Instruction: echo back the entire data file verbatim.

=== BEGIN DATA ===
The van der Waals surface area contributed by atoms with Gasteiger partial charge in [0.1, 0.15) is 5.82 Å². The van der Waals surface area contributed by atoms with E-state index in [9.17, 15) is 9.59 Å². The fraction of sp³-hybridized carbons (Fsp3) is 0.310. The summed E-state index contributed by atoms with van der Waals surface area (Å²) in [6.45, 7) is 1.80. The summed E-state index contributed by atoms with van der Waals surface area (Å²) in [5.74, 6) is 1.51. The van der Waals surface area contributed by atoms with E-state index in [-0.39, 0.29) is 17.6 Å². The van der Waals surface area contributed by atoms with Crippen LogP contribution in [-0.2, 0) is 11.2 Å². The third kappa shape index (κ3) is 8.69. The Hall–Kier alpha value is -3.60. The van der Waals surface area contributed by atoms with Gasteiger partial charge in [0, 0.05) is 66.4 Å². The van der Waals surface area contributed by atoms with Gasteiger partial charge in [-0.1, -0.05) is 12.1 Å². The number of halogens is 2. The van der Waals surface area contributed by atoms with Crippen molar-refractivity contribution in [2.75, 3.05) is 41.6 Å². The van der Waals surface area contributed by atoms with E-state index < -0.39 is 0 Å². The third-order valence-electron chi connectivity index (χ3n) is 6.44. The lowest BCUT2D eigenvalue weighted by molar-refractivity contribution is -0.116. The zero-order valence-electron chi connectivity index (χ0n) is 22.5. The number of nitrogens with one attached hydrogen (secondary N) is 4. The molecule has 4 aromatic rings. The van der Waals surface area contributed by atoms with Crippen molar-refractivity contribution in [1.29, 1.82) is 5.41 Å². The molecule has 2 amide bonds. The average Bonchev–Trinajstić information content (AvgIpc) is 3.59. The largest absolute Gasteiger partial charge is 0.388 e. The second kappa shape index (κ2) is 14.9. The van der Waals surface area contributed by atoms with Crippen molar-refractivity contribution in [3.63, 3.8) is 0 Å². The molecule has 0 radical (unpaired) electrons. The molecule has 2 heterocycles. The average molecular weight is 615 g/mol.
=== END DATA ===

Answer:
The van der Waals surface area contributed by atoms with Gasteiger partial charge in [0.1, 0.15) is 5.82 Å². The van der Waals surface area contributed by atoms with E-state index in [9.17, 15) is 9.59 Å². The fraction of sp³-hybridized carbons (Fsp3) is 0.310. The summed E-state index contributed by atoms with van der Waals surface area (Å²) in [6.45, 7) is 1.80. The summed E-state index contributed by atoms with van der Waals surface area (Å²) in [5.74, 6) is 1.51. The van der Waals surface area contributed by atoms with E-state index in [-0.39, 0.29) is 17.6 Å². The van der Waals surface area contributed by atoms with Crippen LogP contribution in [-0.2, 0) is 11.2 Å². The third kappa shape index (κ3) is 8.69. The Hall–Kier alpha value is -3.60. The van der Waals surface area contributed by atoms with Gasteiger partial charge in [0, 0.05) is 66.4 Å². The van der Waals surface area contributed by atoms with Gasteiger partial charge in [-0.1, -0.05) is 12.1 Å². The number of halogens is 2. The van der Waals surface area contributed by atoms with Crippen molar-refractivity contribution in [2.75, 3.05) is 41.6 Å². The van der Waals surface area contributed by atoms with E-state index < -0.39 is 0 Å². The third-order valence-electron chi connectivity index (χ3n) is 6.44. The lowest BCUT2D eigenvalue weighted by molar-refractivity contribution is -0.116. The zero-order valence-electron chi connectivity index (χ0n) is 22.5. The number of nitrogens with one attached hydrogen (secondary N) is 4. The molecule has 4 aromatic rings. The van der Waals surface area contributed by atoms with Crippen molar-refractivity contribution in [1.29, 1.82) is 5.41 Å². The molecule has 2 amide bonds. The average Bonchev–Trinajstić information content (AvgIpc) is 3.59. The largest absolute Gasteiger partial charge is 0.388 e. The second kappa shape index (κ2) is 14.9. The van der Waals surface area contributed by atoms with Crippen molar-refractivity contribution in [3.63, 3.8) is 0 Å². The molecule has 0 radical (unpaired) electrons. The molecule has 2 heterocycles. The average molecular weight is 615 g/mol.